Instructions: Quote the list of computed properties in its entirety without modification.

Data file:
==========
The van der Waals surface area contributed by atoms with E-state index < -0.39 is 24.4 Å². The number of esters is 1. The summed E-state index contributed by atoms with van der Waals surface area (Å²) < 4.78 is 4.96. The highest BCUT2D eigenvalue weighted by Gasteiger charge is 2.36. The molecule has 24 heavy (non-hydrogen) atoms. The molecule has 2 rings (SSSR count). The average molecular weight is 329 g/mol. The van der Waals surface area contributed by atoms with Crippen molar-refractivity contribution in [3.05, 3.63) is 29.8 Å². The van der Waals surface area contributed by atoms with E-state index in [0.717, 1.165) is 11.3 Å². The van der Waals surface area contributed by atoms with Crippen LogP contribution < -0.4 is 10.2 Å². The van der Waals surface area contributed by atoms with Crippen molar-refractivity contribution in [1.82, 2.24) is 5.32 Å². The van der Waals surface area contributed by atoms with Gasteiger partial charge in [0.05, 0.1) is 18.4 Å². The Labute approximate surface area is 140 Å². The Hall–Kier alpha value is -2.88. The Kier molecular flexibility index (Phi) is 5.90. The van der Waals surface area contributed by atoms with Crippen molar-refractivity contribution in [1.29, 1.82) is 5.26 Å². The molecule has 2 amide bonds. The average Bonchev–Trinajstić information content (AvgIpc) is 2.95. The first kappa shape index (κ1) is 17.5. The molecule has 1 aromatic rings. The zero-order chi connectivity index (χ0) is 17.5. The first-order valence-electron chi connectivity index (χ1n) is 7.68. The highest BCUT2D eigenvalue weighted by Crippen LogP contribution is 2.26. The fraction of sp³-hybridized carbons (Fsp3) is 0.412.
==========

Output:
The van der Waals surface area contributed by atoms with E-state index < -0.39 is 24.4 Å². The number of esters is 1. The summed E-state index contributed by atoms with van der Waals surface area (Å²) < 4.78 is 4.96. The highest BCUT2D eigenvalue weighted by Gasteiger charge is 2.36. The molecule has 24 heavy (non-hydrogen) atoms. The molecule has 2 rings (SSSR count). The average molecular weight is 329 g/mol. The van der Waals surface area contributed by atoms with Crippen molar-refractivity contribution in [3.05, 3.63) is 29.8 Å². The van der Waals surface area contributed by atoms with E-state index in [0.717, 1.165) is 11.3 Å². The van der Waals surface area contributed by atoms with Crippen LogP contribution < -0.4 is 10.2 Å². The van der Waals surface area contributed by atoms with Crippen molar-refractivity contribution in [1.82, 2.24) is 5.32 Å². The van der Waals surface area contributed by atoms with Gasteiger partial charge in [0.05, 0.1) is 18.4 Å². The Labute approximate surface area is 140 Å². The Hall–Kier alpha value is -2.88. The Kier molecular flexibility index (Phi) is 5.90. The van der Waals surface area contributed by atoms with Crippen molar-refractivity contribution in [1.29, 1.82) is 5.26 Å². The molecule has 2 amide bonds. The average Bonchev–Trinajstić information content (AvgIpc) is 2.95. The first kappa shape index (κ1) is 17.5. The molecule has 1 aromatic rings. The zero-order chi connectivity index (χ0) is 17.5. The first-order valence-electron chi connectivity index (χ1n) is 7.68. The highest BCUT2D eigenvalue weighted by Crippen LogP contribution is 2.26. The fraction of sp³-hybridized carbons (Fsp3) is 0.412.